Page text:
Healthy Body

Backed Up? Finding Relief from Constipation

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By Henry Ford Health System Staff

Constipation is among the most common gastrointestinal problems in the United States, chronically affecting an estimated 16 out of 100 adults, with older people disproportionately affected, according to the National Institute of Diabetes and Digestive and Disease Diseases. No matter what your age, though, you might find yourself constipated, says Ashley Houghteling, a nurse practitioner at Henry Ford Health System.

“Constipation affects the very young, including babies and young children, and also the very old. It can affect you in between those ages, too.”

Constipation is characterized by infrequent (fewer than three times a week) and firm bowel movements, as well as straining. Chronic constipation is when you have these symptoms for at least three months in the last year. If you consistently strain when you pass a bowel movement, you could be at risk for developing complications such as anal fissures, hemorrhoids and pelvic floor dysfunction.

Get Things Moving

Fortunately, there are plenty of simple remedies that help clear out a digestive traffic jam. Here are seven strategies to get things moving.

  1. Fill up on fiber: Most people don’t meet the recommended 25 grams of daily fiber (based on a 2,000-calorie diet). Increasing your intake of fruits, vegetables, legumes and whole grains can help move things through your digestive tract. Getting your fiber from food is best — your body doesn’t respond to fiber supplements and powders in the same way as it does to fiber-rich whole foods.
  1. Pile on the “p” fruits: Fresh plums, peaches, pear and pineapple all help fight constipation naturally. Avoid dried fruits since they lack water and are high in sugar.
  1. Consider your diet: If you’re loading up on meat and dairy and skimping on fruits and vegetables, you’re more likely to get plugged up. So, naturally, people who follow low-carb, high-protein diets, such as keto and Atkins, often suffer from constipation. Such diets not only plug you up, they also may boost your risk of certain cancers, including breast, prostate and colon.
  1. Drink up: Make sure you’re drinking enough water (60 ounces per day for women, 80 ounces for men). Don’t like plain water? Try infused waters. Fiber-rich vegetable juice, water-rich fruits and veggies, and soups like minestrone, lentil and pea are also good ways to stay hydrated. A diet rich in plant-based foods is often rich in water, too. If you have a stomach bug, or if you’re losing a lot of fluids from vomiting or diarrhea, make sure to rehydrate with water and fluids to hold off constipation.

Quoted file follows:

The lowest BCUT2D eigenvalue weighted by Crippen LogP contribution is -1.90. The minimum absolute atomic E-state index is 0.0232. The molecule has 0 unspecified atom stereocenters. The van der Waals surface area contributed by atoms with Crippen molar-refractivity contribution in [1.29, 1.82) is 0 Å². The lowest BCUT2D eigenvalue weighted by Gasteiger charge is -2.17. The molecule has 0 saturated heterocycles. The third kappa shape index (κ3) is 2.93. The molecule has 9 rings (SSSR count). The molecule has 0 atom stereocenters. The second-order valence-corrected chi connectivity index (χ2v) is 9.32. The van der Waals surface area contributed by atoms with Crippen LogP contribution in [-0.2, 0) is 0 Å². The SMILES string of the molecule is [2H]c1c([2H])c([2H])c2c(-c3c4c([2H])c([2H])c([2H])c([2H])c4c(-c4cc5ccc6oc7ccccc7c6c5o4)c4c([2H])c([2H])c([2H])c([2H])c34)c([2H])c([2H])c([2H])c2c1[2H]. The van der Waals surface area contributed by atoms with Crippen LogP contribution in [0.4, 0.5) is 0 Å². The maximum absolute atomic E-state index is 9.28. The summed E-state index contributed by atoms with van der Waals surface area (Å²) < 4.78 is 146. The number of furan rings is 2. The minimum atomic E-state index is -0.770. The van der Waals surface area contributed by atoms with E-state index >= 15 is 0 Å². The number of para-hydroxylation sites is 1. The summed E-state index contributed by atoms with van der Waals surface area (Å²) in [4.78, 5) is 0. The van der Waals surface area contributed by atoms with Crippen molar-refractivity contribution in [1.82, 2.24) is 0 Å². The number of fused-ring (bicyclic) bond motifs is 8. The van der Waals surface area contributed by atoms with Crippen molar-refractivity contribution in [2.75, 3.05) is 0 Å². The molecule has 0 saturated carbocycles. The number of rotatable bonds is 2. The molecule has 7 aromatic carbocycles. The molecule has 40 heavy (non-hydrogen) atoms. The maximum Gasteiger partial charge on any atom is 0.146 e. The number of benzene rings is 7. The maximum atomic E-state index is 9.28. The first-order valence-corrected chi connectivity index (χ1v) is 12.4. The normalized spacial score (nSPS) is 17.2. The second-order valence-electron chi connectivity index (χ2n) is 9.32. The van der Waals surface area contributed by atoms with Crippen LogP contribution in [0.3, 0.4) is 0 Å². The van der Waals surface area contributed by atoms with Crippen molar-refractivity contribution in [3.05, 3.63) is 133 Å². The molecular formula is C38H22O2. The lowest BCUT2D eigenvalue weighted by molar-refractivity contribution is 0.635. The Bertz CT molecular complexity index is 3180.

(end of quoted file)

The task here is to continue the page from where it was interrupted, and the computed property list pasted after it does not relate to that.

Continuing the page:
1. Try prebiotics and probiotics: Probiotic-rich foods such as yogurt and kefir and prebiotic-rich products like kimchi, sauerkraut and kombucha can help feed the good bacteria in your gut and stave off constipation.
  1. Get moving: A brisk walk, scenic bike ride or even a light yoga session can help encourage active bowels. Shoot for about a half hour of activity daily (but even a 10-minute walk could do the trick). Confined to a bed or chair? Do whatever you can. Physical activity is critical to keep waste moving through the digestive tract.
  1. Watch the meds: Certain medications, including antihistamines, antidepressants, antipsychotics and opioids, slow down your bowel function. Over-the-counter antacids and iron supplements can also deliver a hit to your digestive system. Your best bet: Read drug labels. If constipation is listed as a potential side effect, make sure you’re also getting lots of fiber and water.

Related Topic: What Your Poop Says About Your Health

Keep Things Moving

Left untreated, chronic constipation can lead to a host of issues. The longer the symptoms persist, the harder it is to resolve problems. So it’s important to address constipation as soon as possible.

“If you’re getting sufficient fiber and drinking enough water, you should be passing a bowel movement at least once a day,” says Houghteling. “If you’re not, keep a food diary and count how many servings of fruits, vegetables and legumes you’re eating each day. Then look for opportunities to increase that intake.”

Experiencing constipation for the first time? It’s a good idea to visit your healthcare provider, especially if you see blood in your stool. Constipation can be a side effect of other medical issues. In most cases, though, it’s easy to correct.

To find a doctor or primary care provider at Henry Ford, visit henryford.com or call 1-800-HENRYFORD (436-7936).

Ashley Houghteling is a nurse practitioner in internal medicine. She sees patients at Henry Ford Medical Center – Novi.